Five things I really don't like about Trader Joe's
For years, Trader Joe's- deprived Coloradans wondered when this retail shopping mecca would bless our state. This week we learned that we would soon have an embarrassment of riches: The metro area will soon have not three but four stores, all slated to open some time in 2014. That still gives customers time to anticipate the wonders ahead -- and the developers an opportunity to fix a few of the problems you find at just about every Trader Joe's. Yes, even I, one of the
It's not a Joe-topia.... worst most loyal, brain-glazed Trader Joe's cult members, can find fault with the mother church.
Here are five things I really don't like about Trader Joe's -- an embarrassment of bitches. The endless samples of asparagus risotto and Dixie cups of chai latte make up for a lot, but not everything.
Trader Joe's offering affordable health-care coverage to its part-time employees was one of the major things that set TJ's apart from other food retailers with less exalted reputations, but according to a leaked staff memo dated August 30, 2013, Trader Joe's will no longer be providing health care for workers employed under 30 hours a week. According to the memo, Trader Joe's CEO Dan Bane says the company will cut part-timers a check for $500 in January 2014, and help guide them toward finding a new plan under the Affordable Care Act. TJ's will continue to offer health benefits to employees who work 30 hours a week or more, but the rest of the lot are shit outta luck.
Congratulations, Trader Joe's: The $500 check is nice and all, but what would be much nicer for your workers is to not cave in to Wal-Mart-style worker disregard and keep them in health insurance.
For those of you who have never had to navigate a Trader Joe's parking lot, here's a free tip: If you think the lot at Whole Foods is a demilitarized zone, you ain't seen nothin' yet. Yoga moms and soccer dads turn feral the second they hit the lot, and their fuel-efficient hybrid cars are set to kill -- not stun. You could be beaten about the head and neck with a fake Gucci handbag over the last shopping cart, or have a half-empty water bottle full of Crystal Light hurled at you for daring to scope a parking spot someone is already casing. And watching someone try to park a Chevy Trailblazer into the crevice between the store wall and the bicycle rack is almost as much fun as trying to do it yourself.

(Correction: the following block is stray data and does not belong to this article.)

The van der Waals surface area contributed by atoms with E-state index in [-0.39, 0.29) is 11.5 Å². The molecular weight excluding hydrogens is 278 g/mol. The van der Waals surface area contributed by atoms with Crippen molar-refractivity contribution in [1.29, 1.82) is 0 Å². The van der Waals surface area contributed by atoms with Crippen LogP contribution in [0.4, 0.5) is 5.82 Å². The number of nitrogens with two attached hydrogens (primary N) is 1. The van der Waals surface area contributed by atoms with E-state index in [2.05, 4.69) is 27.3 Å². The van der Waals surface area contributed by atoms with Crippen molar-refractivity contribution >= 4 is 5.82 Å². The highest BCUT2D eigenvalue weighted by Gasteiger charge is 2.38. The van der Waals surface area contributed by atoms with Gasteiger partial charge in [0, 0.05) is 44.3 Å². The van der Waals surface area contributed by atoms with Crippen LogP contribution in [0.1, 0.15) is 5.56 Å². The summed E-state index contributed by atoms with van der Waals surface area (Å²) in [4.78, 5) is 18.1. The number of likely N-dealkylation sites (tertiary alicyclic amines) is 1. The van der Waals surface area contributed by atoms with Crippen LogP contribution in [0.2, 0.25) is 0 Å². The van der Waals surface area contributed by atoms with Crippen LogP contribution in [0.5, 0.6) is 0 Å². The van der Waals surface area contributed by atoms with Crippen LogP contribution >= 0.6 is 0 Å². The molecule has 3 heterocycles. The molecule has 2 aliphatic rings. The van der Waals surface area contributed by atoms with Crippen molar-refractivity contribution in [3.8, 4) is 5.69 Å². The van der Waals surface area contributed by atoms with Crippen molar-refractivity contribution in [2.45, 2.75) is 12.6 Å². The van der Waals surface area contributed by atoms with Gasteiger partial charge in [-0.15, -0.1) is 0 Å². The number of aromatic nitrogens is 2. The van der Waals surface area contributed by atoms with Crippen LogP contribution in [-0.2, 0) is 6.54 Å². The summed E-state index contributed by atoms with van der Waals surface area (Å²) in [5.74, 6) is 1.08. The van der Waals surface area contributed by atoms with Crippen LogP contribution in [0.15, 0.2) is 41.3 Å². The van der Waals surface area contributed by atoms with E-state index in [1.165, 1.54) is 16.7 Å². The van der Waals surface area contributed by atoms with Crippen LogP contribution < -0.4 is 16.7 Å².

If you are smart and pack a rolling cart on the bus to travel there and back, then crack open an organic cane-sugar-sweetened soda, sit back and watch the madness with the Benny Hill song on your iPod.
If the parking lot at Trader Joe's whiffs of suburban anarchy, then the inside of the store gives off the unmistakable odor of smugness -- not the everyday, recognizable smug of folks who brought their own biodegradable shopping bags, but the ripe, putrid stench of smug that is normally reserved for wine drinkers and PTA members. If you've never had a conversation by the cheese island about how public school lunches and why over-privileged tots deserve goat cheese medallions, prickly pear juice and 27-grain artisan crackers, then the pleasure will truly be all yours.
And if you value your version of reality, try not to spend too much time chatting with other shoppers in the beauty and hygiene aisle. The smug alert is usually at higher levels over the health benefits of using the 27-grain toilet paper.